Residential Care Crescent

Tips for navigating residential (24 hour) care.

Applicable directory listed below. (Please note, we are still building the directory – in the meantime, if you need assistance please visit the Mats and Pats “chat” page). Thank you.

 

***Please note*** Residential care homes are where people need 24 hour care, it’s like a hospital in most ways. A quick rule of thumb – if you are not able to ambulate independently, you would most likely be a candidate for a Residential care community. Residential care is also referred to as full care — old folks home — complex care — “the home” and more…When you think of old folks homes, this is what you are probably thinking of.

***The wait time to move into a residential care community (subsidized) can run anywhere from 1 week — to many months…and it does take a huge toll on the families who are waiting. It’s not a perfect system, that’s for sure.

***Please note*** You will never find a more devoted bunch of people — doctors, nurses, social workers, administration staff, housekeepers, cooks etc. — than those that work in Residential Care — so, let’s all take 3 breathes before we unload all of our anger and frustrations on these workers because it isn’t their cross to bare. If you need to be heard please contact your local MLA — these are the people that can affect change — the workers, on the other hand, can only work with the system as is. Please be forever mindful of this…

1) Biggest tip — read everything you sign and even the stuff you don’t have to sign because there will be some very important information contained in the documents you receive when moving a loved one into a residential care community. For instance, one of the forms will mention that you only have between 24 and 48 hours once your loved one has passed to remove their belongings from their room. Yup, this one throws a lot of people for a loop…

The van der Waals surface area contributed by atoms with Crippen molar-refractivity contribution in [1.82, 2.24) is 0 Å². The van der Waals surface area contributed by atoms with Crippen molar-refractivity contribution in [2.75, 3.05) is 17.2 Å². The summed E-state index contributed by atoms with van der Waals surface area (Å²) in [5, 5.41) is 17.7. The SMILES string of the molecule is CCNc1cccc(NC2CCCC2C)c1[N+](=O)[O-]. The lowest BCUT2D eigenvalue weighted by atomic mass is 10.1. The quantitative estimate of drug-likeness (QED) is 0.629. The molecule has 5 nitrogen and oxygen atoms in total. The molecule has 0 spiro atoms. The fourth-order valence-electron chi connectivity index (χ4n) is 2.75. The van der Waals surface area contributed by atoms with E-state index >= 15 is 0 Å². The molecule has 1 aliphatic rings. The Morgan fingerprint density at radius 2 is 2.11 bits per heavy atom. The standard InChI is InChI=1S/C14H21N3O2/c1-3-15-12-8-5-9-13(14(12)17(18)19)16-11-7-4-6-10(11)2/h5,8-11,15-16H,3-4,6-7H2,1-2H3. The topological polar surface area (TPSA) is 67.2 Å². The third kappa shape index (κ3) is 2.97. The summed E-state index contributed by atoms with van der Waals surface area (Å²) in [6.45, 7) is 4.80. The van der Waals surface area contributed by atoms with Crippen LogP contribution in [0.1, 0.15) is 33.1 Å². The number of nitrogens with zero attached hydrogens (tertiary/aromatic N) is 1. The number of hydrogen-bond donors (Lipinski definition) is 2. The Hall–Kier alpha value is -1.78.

2) Some families believe that if they already have their loved one in an assisted living community (paying privately) they will receive a quicker transfer to a “funded” or subsidized residential suite in the same building …we’ve seen this work but there are no guarantees, so you need to budget accordingly and you need to advocate on behalf of your loved one.

3) Memory Care Communities are often part and parcel of residential care communities — not always though. Please refer to the Mats and Pats Memory Care “tips and tricks” page for further insight.

4) The Health Authorities will let you “pick” which residential care building you would prefer but if you pick the “first available” option it will provide you with a quicker placement; it might be a little further out of your chosen neighbourhood though.

5) If you decide to “pick” your top 3 choices (you are provided with options) you might have a bit of a hard time choosing. You see, there is no requirement for the workers of the building to “show you around” and the buildings generally don’t have the time or the interest to do so because it’s disrupting to the current residents and it’s not part of the care staff’s job. So, you will need to pick your top three based on something other than a tour of the residential community…referrals are a great place to start.

6) A residential respite category is listed below…it’s unusual because (generally) at this stage you would already be living in a community that offers that level of care. However, subsidized (funded) residential care communities have long waits, really long waits. If the Health Authority doesn’t have a vacancy, more than likely you will be housed in a building that is commonly referred to as a “holding tank” until an appropriate placement can be made. These holding tanks – well, they can be quite grim. If you have any savings now would be the time to use it and pay for a private residential care suite at least until a funded one becomes available. If you go this route – advocate, advocate, advocate because once you leave the holding tank, you may lose your place in line simply because out of site, out of mind.

7) If you are paying for a private-pay suite you can expect monthly fees to begin around the $5000.00 range and go up from there, depending upon the level of care required. Keep in mind, the Health Authority takes 80% of your monthly income to offset costs for all income brackets. If you can afford more than $5000 per month however; then, you can afford to move to a private-pay residential community and they can be more than spectacular (what a way to go:)!  For the rest of us….well, we can dream:)

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